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Sidney Herald
Sidney , Montana
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May 4, 2003     Sidney Herald
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May 4, 2003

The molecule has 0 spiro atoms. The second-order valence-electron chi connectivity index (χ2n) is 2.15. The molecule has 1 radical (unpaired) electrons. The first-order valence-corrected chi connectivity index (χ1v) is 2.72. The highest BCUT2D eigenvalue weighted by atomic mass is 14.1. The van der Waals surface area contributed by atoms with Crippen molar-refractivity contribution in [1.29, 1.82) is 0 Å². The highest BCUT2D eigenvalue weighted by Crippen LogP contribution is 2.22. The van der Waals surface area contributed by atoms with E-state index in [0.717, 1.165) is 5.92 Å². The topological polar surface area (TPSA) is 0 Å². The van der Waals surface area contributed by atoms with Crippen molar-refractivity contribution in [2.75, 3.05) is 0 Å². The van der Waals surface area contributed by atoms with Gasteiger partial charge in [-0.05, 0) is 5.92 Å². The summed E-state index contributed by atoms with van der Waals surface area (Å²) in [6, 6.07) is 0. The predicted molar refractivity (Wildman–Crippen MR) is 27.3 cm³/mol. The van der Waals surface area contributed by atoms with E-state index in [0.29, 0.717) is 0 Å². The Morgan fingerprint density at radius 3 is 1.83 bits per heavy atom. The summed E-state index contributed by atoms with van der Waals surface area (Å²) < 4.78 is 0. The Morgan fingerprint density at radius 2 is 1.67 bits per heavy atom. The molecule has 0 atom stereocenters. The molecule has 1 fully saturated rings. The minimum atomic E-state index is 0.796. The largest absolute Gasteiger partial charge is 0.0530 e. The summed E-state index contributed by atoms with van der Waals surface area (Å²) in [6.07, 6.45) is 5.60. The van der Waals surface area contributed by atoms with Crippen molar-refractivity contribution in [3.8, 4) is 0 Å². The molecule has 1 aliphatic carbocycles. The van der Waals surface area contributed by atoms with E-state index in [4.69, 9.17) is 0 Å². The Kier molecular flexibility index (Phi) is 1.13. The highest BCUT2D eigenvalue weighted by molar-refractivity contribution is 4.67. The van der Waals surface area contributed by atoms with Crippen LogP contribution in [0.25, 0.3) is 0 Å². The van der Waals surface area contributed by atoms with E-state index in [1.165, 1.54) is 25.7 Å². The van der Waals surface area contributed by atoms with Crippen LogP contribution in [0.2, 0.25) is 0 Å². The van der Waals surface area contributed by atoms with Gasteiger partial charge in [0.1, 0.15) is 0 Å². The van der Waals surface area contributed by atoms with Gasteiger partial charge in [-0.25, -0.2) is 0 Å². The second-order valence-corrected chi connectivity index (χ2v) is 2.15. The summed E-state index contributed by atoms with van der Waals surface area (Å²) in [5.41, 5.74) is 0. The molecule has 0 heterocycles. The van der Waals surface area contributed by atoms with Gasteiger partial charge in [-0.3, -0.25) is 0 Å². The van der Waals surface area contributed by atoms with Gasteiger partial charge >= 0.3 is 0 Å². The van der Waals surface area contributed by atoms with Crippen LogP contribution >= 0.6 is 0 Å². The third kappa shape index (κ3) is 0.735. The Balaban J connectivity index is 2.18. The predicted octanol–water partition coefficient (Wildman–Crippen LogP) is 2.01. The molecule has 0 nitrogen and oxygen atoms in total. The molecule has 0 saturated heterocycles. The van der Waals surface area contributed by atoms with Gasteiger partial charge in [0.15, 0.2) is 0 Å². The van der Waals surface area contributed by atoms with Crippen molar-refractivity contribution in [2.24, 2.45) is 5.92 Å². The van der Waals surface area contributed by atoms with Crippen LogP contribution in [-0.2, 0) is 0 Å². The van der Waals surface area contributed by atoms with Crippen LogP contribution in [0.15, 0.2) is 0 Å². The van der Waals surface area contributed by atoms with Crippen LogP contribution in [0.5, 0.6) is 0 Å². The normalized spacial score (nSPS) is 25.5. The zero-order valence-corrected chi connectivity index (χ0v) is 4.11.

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1 m ....... i?i171 .......... School students show the flag mailed by serviceman Ryen Carpenter. VANDER WEELE to serviceman Ryen Rau School is now flew in Iraq. of appreciation from came after he letters, pictures and a from Rau School is a former Rau ~ttldent. Current students Ryen's asked them if make it a project to Jo Saboe's third- and students then wrote mailed pictures to short time later, the sent a care pack- they received Car- reply, which included a copy of "Stars and an Iraqi newspaper. Were thrilled," Saboe Was like Christmas all now hangs in the plan to send a thank of them singing letter included the to thank everyone a letter and all the that were very well I wish 1 could send Ryen Carpenter eve~one an individual letter, but I work seven days a week, 12-hour shifts and I barely have time to eat and sleep. I will, however, try to answer your questions. My name is Airman First Class Ryen Carpenter. I am a MH-53 pavelow III helicopter crew chief I am currently in Kuwait, but my tJase is Hurlburt Field AFB in Florida. As many of you know I went to Rau School, and my parents live less than one mile from there. I enjoy many sports including football, baseball, wrestling and I also love toffy. I've been flying in my helicopter too many times to count. It is a very .fun thing to ride in, even better toffy. I haven't been shot at by any lraqis, but the), have shot many "missiles at my base, all destroyed by our missiles. It was a little scao'for a while; we had to dive into bunkers and wear our chem suit and gas mask many times. For about five days ;ht, 1 worked and slept in my chem suit. We shot ~heir missiles right over our base, it shook the ground. As soon as that hap- pened the loud speaker came on and said, "alarm red bunkers now!," and everybody ran. Now things are much better, no more missiles can reach our base because the lraqis have been pushed to the .far north. I live in a tent with 15 other guys. We sleep on cots and have very little room. The food is all right here, except every day for lunch we have hamburgers and hot dogs that are veo' poorly cooked. I do miss home, being over here makes a person realize how much we rake for granted Just the other day, I had to escort the Kuwaiti garage man around to pick up the garbage. All I had to do was follow them in a Subur- ban and make sure they stayed out ~ trouble. e .urln session BY BILL VANDER WEELE Herald-Leader Although the four-month long legislative session was grueling, Sen. walt McNutt said there were positive steps made during the time. "Under the circumstances, with a down economy and a $230 million shortfall in funds, I think we did a good job," McNutt said. There were 493 Senate bills and 775 House bills introduced. "We probably set a record for the number of introduced bills. In the future, they have to.do something to minimize the bills," McNutt said. The session started with the Republican majority voting to adopt the 2000 base budget for all programs. McNutt feels that was a good move. "It's one of the first times I saw people ana- lyzing programs and determin- ing what was really necessary." The session ended with a bal- anced budget. Part of the reason was because of taxes or addi- tional taxes to tobacco products, motel/hotels and rental cars. "The cigarette tax was kind of a must," McNutt said. He said tobacco prevention representa- Sen. Walt McNutt lives were making plans to add a $1.50 a pack tax through the ini- "tiative process. He was disappointed, howev- 'er, that a straight sales tax was- n't approved. The closest it came was a 45-55 Vote on Sen- ate Bill 470. "I think representatives who run every two years were reluc- tant because sales tax legislation hasn't polled well," McNutt said. "They were worried about re-election." He feels legislators dealt with See McNutt, page 11A PHOTO BY BILL VANDER WEELE But believe it or not, you all probably make more a month in allowance than these men who have families do. It was sad watching them have to dig the garbage out because their truck couldn't lift the bins. They also opened all the garbage bags to search for pop cans that they could recycle for a few more pennies. So remember when your parents ask you to take out dw trash, no matter how much you don~~, there are many families over here that would love to be in your shoes! Well I've enjoyed writing this letter to you all. I wish I could come to your school. But unfor- tunately I will probably not be home in time before school is OUt. But please accept this Ameri- can flag as a token of my grati- tude. It has been flown over Iraq on my helicopter during a com- bat mission. It has a certificate in the box signed by the pilot it went with. Please hang this flag wherever the students of Rau collectively think it should go. This flag is one of a very few flown over lraq on a helicopter. Remember every time you look at this flag, that we have much to be thankful for in our great country. Walk proud to be an American." New DNA analysis has cleared a Sidney man of a 1987 rape. A Richland County jury con- victed Paul Kordonowy in 1990 of rape and aggravated burglary in 1987. The case resembled a 1989 rape case, which Kor- donowy pleaded guilty to. "I'm very happy with the results, of course," said Peter Maltese, Kordonowy's attorney. "Paul is very happy. He's always maintained his innocence." Maltese said one of the' reasons he believes his client was inno- cent of the 1987 incident was that he would have received concur- rent sentences if he agreed to plead guilty to both charges. "It was startling since he pleaded guilty to the other charge," Maltese told the Herald in December. "That took a lot of principle." For the 1989 rape, Kordonowy was sentenced to 70 years in prison, but with good time could complete the sentence by 2010. The 1990 conviction had a sen- tence of 30 years. Maltese said Kordonowy was actually eligible for a parole hearing in 2000. The attorney now hopes for an expedited parole hearing. "Personally, I feel he will be a good candidate for parole at this time," Maltese said. "I under- stand he's been a model inmate." BY BI ER WEELE Herald-Leader After a recent report of a possi- ble prowler, Sidney Chief of Police Frank DiFonzo is asking community members to help the police department. DiFonzo said police received a report regarding a prowler April 24 at 5:30 a.m. in.the 500 block of Fourth St. S.E. A child saw the intruder come in and leave her bedroom. There were no injuries in the incident. DiFonzo urges residents to lock their doors, make sure their property is secure and to be observant. The police department is also seeking volunteers to help keep an eye on residential areas. "If anyone in the community wishes to volunteer time to help, we're asking for them to call us," DiFonzo said. The department doesn't have 'the manpower needed to con- J Kordonowy has served as;a designer for prison furniture. ~'?I think he's well thought of 15), prison supervisors." A laboratory in California determined Kordonowy's DNA was "eliminated as a co-contrib- utor to the male DNA." III III! I I m IIII "Personally, I feel he will be a good candidate for parole at this time." - Peter Maltese "I'm sure it's been a very diffi- cult deal for him being wrong- fully found guilty," Maltese said. This is the second time in seven years that DNA by Arnold Melnikoff, a former director of the state crime lab and forensic scientist, has been found in error. In October, Jimmy Ray Brom- gard was freed from prison after serving 15 years. The Innocence Project has called for an audit of Mel- nikoff's work in Montana. The project specializes in cases where DNA can be used to prove a wrongful conviction. Melnikoff gave testimony at the trials of both Bromgard and Kordonowy. area stantly monitor the areas. The police department's phone num- ber is 433-2210. After the depart- ment forms a list of volunteers, a meeting will be held. Volunteers, who must be over the age of 18, will be asked to walk around in residential areas in the late evening/early morning hours. "We need additional eyes and ears out there." - Frank DiFonzo Illll I I I I I DiFonzo hopes enough volun. leers sign up so they are only needed to work about once or twice a month. "We need additional eyes and ears out there," DiFonzo said. There have been about five prowler incidents since 1998. There have been no injuries to this point. . ? BY ELLEN ROBINSON Herald-Leader A dizzy spell a few days after returning home from delivering twins was Central Intermediate fifth-grade teacher Lynn Ober- meyer's first symptom of a rare condition known as Post-Partum Cardiomyopathy. Post-Partum Cardiomyopathy occurs one in 4,000 births. Obermeyer's body went into shock after Stephen and Sean Christensen were delivered March 17. Her heart enlarged and was only functioning at 22 percent of its normal rate. "It was like my body thought I was bleeding to death after the C-section. My heart went into shock and enlarged," Obermey- er said. On Thursday at the Sidney High School cafeteria, there will be a free-will donation spaghetti feed and a "Summertime Good- ies" basket raffle to raise money to help with medical bills. Thrivent Financial will match donations up to $1,000. Seven cans placed around Sidney for Obermeyer have collected $200 thus far. "Donations of diapers, formu- la, and meals from friends, fam- ily and community members have helped so much with our situation - especially the out to SUBMITTED PHOTO Lynn Obermeyer gave birth to Seen and Stephen Chris, teneen March 17. A benefit feed is scheduled for Thursday goal, is returning to work in the fall, Obermeyer has a checkup May 12 to make certain it's not getting worse. It will be too soon to see much, if any, improvement. Post-Partum Car- diomyopathy has no cure, but ii~ can be treated with medicine. "I'm responding well to the medication and I feel better. We've got a long way to go, It's just one day at a time," Ober meyer said. at Sidney High School. meals," Obermeyer said. "I always knew everyone helps everyone here, but being on the receiving end makes me realize how much of a tight knit community Sidney really is," Obermeyer said. "We want to thank everyone; the community has pulled together to help." The largest risk with Post-Par- tum Cardiomyopathy is conges- tive heart failure. Each case is unique, and the outcome is uncertain. The worst-case sce- nario is a heart transplant. Best case scenario, and Obermeyer's